Pokhara –  A good area to stay is around the lake, as it is walking distance from the city center, shops, restaurants, bars, etc. There are so many options for hotels in Pokhara, as it seems that each year dozens of new hotels open. I stayed at the White Pearl Pokhara. The rooms are very comfortable, the service is great, the breakfast buffet is delicious and the views are just amazing.

View from my balcony at the White Pearl Resort in Pokhara View from my balcony at the White Pearl Resort in Pokhara

Hiking the Himalayas – During your hiking you will have options of lodges (or tea houses) to stay. They are normally 3-4 hours apart and clustered together. During the high season you will need to book in advance as it gets busy and you may not find a room. They are normally very simple and offer a basic stiff mattress and warm blanket for you to spend a night during your hiking. The walls are thin and the rooms don’t have heat. Typically you will have 1 outlet and 1 light bulb with 2-4 beds per room. A few rooms have bathrooms in the room and some lodges offer a gas heated shower.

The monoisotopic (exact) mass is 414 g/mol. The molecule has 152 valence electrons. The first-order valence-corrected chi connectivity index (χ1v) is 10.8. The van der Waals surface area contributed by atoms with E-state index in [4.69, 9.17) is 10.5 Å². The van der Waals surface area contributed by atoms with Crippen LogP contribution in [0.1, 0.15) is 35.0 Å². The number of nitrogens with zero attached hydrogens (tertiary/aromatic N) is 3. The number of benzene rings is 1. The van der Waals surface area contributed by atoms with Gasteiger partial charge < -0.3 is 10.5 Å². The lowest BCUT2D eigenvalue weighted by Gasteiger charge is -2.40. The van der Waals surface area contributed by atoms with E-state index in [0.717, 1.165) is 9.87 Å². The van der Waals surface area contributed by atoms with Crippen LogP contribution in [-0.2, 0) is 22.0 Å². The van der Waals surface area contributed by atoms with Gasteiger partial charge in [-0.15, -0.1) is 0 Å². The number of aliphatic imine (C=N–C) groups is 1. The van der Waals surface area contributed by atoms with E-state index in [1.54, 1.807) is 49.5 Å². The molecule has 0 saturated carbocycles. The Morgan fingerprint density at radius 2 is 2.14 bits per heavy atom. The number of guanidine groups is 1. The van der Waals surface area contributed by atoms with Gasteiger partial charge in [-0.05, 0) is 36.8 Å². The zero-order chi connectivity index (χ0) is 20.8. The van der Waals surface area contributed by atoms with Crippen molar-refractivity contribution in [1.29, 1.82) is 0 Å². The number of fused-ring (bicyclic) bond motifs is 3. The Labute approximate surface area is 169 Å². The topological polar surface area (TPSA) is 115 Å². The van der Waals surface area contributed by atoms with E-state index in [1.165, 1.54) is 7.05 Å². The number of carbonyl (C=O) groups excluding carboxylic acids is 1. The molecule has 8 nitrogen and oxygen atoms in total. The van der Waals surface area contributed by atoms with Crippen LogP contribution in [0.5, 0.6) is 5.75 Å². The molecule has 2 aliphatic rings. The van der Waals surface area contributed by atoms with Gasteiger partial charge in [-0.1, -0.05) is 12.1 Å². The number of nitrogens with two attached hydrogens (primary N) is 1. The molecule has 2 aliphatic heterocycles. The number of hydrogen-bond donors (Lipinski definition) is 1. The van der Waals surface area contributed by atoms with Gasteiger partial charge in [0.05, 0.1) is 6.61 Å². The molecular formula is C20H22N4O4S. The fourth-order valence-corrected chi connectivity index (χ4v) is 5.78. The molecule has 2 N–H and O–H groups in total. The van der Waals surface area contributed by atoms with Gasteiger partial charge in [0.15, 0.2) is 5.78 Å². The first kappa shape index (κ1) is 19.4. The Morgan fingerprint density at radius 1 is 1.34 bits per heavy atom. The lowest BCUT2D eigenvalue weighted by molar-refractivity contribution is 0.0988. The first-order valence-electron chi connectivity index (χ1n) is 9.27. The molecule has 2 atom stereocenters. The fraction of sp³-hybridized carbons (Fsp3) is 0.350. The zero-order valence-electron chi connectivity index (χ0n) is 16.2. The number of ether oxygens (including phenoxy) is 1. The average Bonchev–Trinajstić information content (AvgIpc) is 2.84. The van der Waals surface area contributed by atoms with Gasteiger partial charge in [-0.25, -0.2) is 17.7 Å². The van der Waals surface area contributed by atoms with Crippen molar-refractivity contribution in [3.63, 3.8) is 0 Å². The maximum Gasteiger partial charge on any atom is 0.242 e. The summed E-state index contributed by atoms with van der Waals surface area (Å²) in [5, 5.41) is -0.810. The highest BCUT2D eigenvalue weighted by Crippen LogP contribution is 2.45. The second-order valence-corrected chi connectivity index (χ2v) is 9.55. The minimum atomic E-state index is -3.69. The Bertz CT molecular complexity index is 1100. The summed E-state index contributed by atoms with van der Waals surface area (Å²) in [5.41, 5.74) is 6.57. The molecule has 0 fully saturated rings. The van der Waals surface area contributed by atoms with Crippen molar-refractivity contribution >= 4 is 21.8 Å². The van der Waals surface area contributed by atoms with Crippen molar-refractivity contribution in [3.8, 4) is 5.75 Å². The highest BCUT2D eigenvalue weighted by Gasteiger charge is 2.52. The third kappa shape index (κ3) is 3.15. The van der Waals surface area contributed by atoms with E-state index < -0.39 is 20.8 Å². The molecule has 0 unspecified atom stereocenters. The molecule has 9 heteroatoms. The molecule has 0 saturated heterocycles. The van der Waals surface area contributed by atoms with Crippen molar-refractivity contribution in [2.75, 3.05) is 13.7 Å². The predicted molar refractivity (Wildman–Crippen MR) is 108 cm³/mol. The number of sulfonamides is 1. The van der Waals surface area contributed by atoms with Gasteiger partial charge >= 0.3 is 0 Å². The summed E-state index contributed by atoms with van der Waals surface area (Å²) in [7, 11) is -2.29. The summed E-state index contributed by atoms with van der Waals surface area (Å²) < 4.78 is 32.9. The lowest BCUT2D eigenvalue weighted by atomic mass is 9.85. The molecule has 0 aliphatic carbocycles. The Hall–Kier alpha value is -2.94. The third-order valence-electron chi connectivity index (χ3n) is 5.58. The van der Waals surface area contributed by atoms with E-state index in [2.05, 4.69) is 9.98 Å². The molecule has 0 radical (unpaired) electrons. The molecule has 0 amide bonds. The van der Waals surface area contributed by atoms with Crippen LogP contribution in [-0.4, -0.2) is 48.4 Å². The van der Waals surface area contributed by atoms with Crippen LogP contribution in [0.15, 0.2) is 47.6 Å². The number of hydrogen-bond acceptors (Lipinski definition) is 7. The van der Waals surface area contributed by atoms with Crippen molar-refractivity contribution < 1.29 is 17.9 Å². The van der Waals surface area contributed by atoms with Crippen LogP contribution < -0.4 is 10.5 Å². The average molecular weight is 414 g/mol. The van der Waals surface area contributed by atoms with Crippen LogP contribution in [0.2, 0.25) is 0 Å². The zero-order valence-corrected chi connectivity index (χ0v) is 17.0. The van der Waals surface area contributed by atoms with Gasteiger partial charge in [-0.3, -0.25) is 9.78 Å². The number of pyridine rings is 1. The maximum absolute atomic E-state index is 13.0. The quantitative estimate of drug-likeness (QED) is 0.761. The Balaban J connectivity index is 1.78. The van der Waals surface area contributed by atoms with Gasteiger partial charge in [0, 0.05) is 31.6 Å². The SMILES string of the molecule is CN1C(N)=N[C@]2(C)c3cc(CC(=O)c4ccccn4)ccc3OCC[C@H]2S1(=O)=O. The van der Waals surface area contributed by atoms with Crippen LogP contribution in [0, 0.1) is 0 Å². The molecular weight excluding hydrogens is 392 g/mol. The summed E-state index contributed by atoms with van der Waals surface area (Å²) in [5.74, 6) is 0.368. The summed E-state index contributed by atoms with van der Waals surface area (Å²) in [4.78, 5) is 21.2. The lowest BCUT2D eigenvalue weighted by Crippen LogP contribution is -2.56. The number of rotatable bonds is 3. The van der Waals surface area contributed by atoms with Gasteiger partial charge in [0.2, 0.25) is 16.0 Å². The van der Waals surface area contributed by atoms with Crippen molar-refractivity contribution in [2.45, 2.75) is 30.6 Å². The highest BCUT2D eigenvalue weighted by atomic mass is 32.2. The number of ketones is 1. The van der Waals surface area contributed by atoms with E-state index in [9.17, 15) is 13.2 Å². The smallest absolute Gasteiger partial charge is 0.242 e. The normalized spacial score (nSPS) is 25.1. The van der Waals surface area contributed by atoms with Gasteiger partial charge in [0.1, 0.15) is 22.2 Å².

Lodges also have a main room/dining area. The main room is where people gather in the evenings to eat their meals and their share stories from the day. The main room is the warmest place to be in the evening. The lodges all offer basically the same menu (see below), and Wi-Fi is often available for a small fee.

My lodge at the Annapurna Base Camp. Simple, but with a million dollar view My lodge at the Annapurna Base Camp. Simple, but with a million dollar view

What to Pack

I visited Nepal during winter time, and it was cold in the morning and evening, with more comfortable temperatures during the day. The rule of packing layers applies for Nepal. It is a very religious and conservative country, therefore consider this when you are packing.

  • Cities: Long pants, long sleeves shirts, a winter jacket, rain jacket if you are visiting during the rainy season, comfortable shoes.